# Handicapping By Number

Remember those paint-by-number kits we all loved as kids (granted, I’m being very liberal with my use of the words “all” and “loved,” but please play along)?

Well, recently, I had a guy ask me about handicapping systems that assigned points for various attributes — he wondered if I knew of any good ones.

Of course, the short answer to his question is “no,” but I must say: I was intrigued by the proposition. After all, the great Dr. William Quirin offered two such methods in his first book “Winning at the Races” — one for routes and one for sprints — and both produced a positive, albeit small, ROI .

So it got me to thinking: Can I come up with a decent, yet simple, rating system — one that, at the very least, reduces the track takeout and breakage?

I can and I did… perhaps.

Before, I explain what I mean by that — this is code for “I need to buy some time” — let me first lay out the system rules:

1) Consider a horse’s most recent race and award points equal to its finishing position in that affair: “1” for a win, “2” for a second, “3” for a third and “4” for all out-of-the-money efforts OR races run over a different general track surface (dirt/AW or turf) OR races that are greater than 59 days old.

2) Rank each horse’s last-race speed rating (using whatever figures you’re most comfortable with) and add it to the total. If the speed rating is not ranked among the top three, it’s worth four points.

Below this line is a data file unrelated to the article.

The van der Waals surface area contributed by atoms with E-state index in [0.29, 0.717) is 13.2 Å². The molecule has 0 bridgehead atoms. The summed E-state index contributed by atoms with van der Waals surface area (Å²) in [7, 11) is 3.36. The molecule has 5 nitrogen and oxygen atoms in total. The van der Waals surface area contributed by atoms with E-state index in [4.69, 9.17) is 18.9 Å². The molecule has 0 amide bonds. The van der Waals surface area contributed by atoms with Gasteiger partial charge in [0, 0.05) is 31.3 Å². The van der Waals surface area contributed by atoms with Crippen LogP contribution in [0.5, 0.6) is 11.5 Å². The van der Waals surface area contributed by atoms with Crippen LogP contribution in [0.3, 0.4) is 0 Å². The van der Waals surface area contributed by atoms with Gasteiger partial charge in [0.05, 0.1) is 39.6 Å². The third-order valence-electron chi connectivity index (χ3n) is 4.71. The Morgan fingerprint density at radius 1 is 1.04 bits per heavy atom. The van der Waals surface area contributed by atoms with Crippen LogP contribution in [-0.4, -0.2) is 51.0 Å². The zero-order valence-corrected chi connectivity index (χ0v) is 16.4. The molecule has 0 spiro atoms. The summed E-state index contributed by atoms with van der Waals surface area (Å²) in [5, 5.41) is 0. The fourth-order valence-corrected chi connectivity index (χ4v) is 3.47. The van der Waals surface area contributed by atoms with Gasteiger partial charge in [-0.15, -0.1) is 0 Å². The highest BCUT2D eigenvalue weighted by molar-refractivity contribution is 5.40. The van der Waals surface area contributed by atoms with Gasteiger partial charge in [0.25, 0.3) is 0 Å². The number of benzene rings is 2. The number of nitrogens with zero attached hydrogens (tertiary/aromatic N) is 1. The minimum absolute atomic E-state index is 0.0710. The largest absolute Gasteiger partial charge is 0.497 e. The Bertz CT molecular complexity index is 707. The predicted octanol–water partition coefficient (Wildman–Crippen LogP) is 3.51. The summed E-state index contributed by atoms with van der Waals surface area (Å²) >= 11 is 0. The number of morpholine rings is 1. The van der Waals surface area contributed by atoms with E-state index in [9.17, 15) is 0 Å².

3) Using stats from this year and last year, divide each horse’s total earnings by its total starts and rank the quotients from highest to lowest. Horses ranked fourth or worse are awarded four points.

4) Using two-year data once again, rank each horse by its win percentage. As usual, horses ranked worse than third are given four points.

5) If the horse in question is running for a lower purse today than it did last time, subtract four points from its total.

NOTE: In the event of ties, average the ranking, e.g. a tie for first and second counts as 1 ½.

Play – Bet the horse with the lowest cumulative ranking.

Below is an example of the Simon Miracle Method in action. It is for the first race at Penn National on December 5, 2014:

Now, because I’m not like the myriad of horse racing pundits out there who believe that one example equals definitive proof, here are the overall stats on my Miracle Method (kind of has that Dr. Oz feel, huh?) from this past December:

Number of Plays: 782
Winners: 236
Win Rate: 30.2%
\$2 Net Return: \$1.86
ROI: -7.03%

As you can see, the Simon Miracle Method produced a slight loss — but not bad, considering that we’re betting a lot of races. And check out what happens when we apply some conditions...

First, let’s look at system qualifiers going to post at odds of 10-1 or greater:

Number of Plays: 64
Winners: 6
Win Rate: 9.4%
\$2 Net Return: \$2.60
ROI: +30.16%

As Adam Sandler would say, “Not too shabby.”

Now, let’s take a peek at system qualifiers with fewer than six points:

Number of Plays: 225
Winners: 95
Win Rate: 42.2%
\$2 Net Return: \$2.05
ROI: +2.27%

Obviously, the sample here leaves much to be desired from both a size and scope perspective, so don’t drain your savings account betting on these plays. Still, the Miracle Method may be useful in ferreting out contenders.